Councillors urged the government to tell the HA to start disclosing patients’ records if this helps the authorities, citing in particular an incident involving a woman who suffered an eye injury during the protests two years ago.
Many suspected the woman had been hit by a bean bag round fired by the police in Tsim Sha Tsui on August 11, 2019 and there were claims her eyeball had been ruptured.
In this case the police did obtain a warrant to get hold of the woman’s medical records. But with pro-Beijing media recently reporting that her eye seemed fine when she was spotted at the airport last year, lawmakers said the HA should have gone further.
At a Legco meeting, DAB councillor Gary Chan alleged that the opposition had exploited the incident to incite people to take to the streets in 2019.
He demanded the government speed up its plan to introduce legislation to tackle “fake news” and asked whether the HA could be told to change its information dissemination policy to allow limited disclosure of patients’ medical conditions to “quash rumours”.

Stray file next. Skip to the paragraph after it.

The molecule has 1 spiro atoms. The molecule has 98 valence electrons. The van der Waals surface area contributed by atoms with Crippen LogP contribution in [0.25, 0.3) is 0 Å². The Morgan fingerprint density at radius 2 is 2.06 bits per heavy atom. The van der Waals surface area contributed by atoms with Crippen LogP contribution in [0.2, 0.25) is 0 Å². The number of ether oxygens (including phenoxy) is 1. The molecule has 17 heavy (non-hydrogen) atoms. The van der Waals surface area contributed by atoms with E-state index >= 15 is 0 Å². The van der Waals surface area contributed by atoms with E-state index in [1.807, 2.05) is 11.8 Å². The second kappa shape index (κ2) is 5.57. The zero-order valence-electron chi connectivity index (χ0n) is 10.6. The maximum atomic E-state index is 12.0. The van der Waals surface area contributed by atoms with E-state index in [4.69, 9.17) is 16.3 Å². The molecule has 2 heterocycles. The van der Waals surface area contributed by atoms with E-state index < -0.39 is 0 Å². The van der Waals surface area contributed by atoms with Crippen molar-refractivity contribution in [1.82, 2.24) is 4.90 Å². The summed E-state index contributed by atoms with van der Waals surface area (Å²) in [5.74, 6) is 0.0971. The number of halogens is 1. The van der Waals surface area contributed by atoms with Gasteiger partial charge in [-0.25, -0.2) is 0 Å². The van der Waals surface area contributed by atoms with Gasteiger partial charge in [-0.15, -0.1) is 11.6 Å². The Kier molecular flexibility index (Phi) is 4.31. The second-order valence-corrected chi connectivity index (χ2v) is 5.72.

Wong Kwok-kin, from the Federation of Trade Unions, questioned whether a patient’s privacy trumps tackling social unrest, while his colleague Kwok Wai-keung asked why the HA didn’t clarify the eye saga to help the government, by telling the public the extent of the woman’s injuries.
“Let’s not forget on the following day of the incident, the airport was paralysed and there was a spread of rumours inciting hatred towards the government as well as the police,” Kwok said.
“The HA has got the first-hand information about this, and yet the HA failed to come forward to clarify the situation. That means the HA is standing on the side of the black-clad violence,” he continued.
In response, Undersecretary for Health Chui Tak-yi said the HA had assisted the police’s investigation into the case and provided officers with her medical records in accordance with a court warrant.
Chui added that since there were ongoing legal procedures, the HA couldn’t comment further on the case.
Home Affairs Secretary Caspar Tsui, meanwhile, said the government was aware of allegations surrounding the eye incident and police would be looking into the matter.
Tsui also said officials are studying how other countries tackle disinformation, but reiterated that existing legislation, including the national security law, can be used to tackle messages that endanger national security.